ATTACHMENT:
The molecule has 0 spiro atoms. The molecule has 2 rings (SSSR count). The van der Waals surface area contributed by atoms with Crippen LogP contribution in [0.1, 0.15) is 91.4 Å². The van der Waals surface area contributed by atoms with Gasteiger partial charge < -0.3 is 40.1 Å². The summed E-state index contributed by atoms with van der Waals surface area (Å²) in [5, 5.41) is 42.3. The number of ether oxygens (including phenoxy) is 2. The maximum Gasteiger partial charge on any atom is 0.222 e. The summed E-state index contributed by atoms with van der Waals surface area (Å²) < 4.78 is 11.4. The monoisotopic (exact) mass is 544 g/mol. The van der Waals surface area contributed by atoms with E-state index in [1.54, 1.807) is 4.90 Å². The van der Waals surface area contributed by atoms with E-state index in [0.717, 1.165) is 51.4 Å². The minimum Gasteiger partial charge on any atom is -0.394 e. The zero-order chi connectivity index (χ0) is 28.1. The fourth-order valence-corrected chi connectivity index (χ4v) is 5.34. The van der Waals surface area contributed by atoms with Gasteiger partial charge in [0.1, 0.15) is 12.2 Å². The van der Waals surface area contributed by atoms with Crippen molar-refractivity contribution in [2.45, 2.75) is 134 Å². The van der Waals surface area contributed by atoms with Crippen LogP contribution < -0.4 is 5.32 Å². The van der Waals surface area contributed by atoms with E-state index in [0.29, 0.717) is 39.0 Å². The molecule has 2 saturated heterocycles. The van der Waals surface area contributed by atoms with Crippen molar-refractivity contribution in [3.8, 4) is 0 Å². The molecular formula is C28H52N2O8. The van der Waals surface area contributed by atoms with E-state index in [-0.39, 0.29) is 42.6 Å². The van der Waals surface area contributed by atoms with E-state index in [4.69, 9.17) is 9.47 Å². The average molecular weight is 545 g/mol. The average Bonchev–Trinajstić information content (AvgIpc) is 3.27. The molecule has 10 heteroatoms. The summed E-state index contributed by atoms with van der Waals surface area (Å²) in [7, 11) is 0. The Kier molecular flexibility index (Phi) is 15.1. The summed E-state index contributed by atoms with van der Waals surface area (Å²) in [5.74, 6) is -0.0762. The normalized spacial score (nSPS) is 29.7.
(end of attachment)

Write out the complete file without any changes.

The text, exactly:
The molecule has 0 spiro atoms. The molecule has 2 rings (SSSR count). The van der Waals surface area contributed by atoms with Crippen LogP contribution in [0.1, 0.15) is 91.4 Å². The van der Waals surface area contributed by atoms with Gasteiger partial charge < -0.3 is 40.1 Å². The summed E-state index contributed by atoms with van der Waals surface area (Å²) in [5, 5.41) is 42.3. The number of ether oxygens (including phenoxy) is 2. The maximum Gasteiger partial charge on any atom is 0.222 e. The summed E-state index contributed by atoms with van der Waals surface area (Å²) < 4.78 is 11.4. The monoisotopic (exact) mass is 544 g/mol. The van der Waals surface area contributed by atoms with E-state index in [1.54, 1.807) is 4.90 Å². The van der Waals surface area contributed by atoms with E-state index in [0.717, 1.165) is 51.4 Å². The minimum Gasteiger partial charge on any atom is -0.394 e. The zero-order chi connectivity index (χ0) is 28.1. The fourth-order valence-corrected chi connectivity index (χ4v) is 5.34. The van der Waals surface area contributed by atoms with Gasteiger partial charge in [0.1, 0.15) is 12.2 Å². The van der Waals surface area contributed by atoms with Crippen molar-refractivity contribution in [2.45, 2.75) is 134 Å². The van der Waals surface area contributed by atoms with Crippen LogP contribution < -0.4 is 5.32 Å². The van der Waals surface area contributed by atoms with E-state index in [0.29, 0.717) is 39.0 Å². The molecule has 2 saturated heterocycles. The van der Waals surface area contributed by atoms with Crippen molar-refractivity contribution in [3.8, 4) is 0 Å². The molecular formula is C28H52N2O8. The van der Waals surface area contributed by atoms with E-state index in [-0.39, 0.29) is 42.6 Å². The van der Waals surface area contributed by atoms with E-state index in [4.69, 9.17) is 9.47 Å². The average molecular weight is 545 g/mol. The average Bonchev–Trinajstić information content (AvgIpc) is 3.27. The molecule has 10 heteroatoms. The summed E-state index contributed by atoms with van der Waals surface area (Å²) in [7, 11) is 0. The Kier molecular flexibility index (Phi) is 15.1. The summed E-state index contributed by atoms with van der Waals surface area (Å²) in [5.74, 6) is -0.0762. The normalized spacial score (nSPS) is 29.7.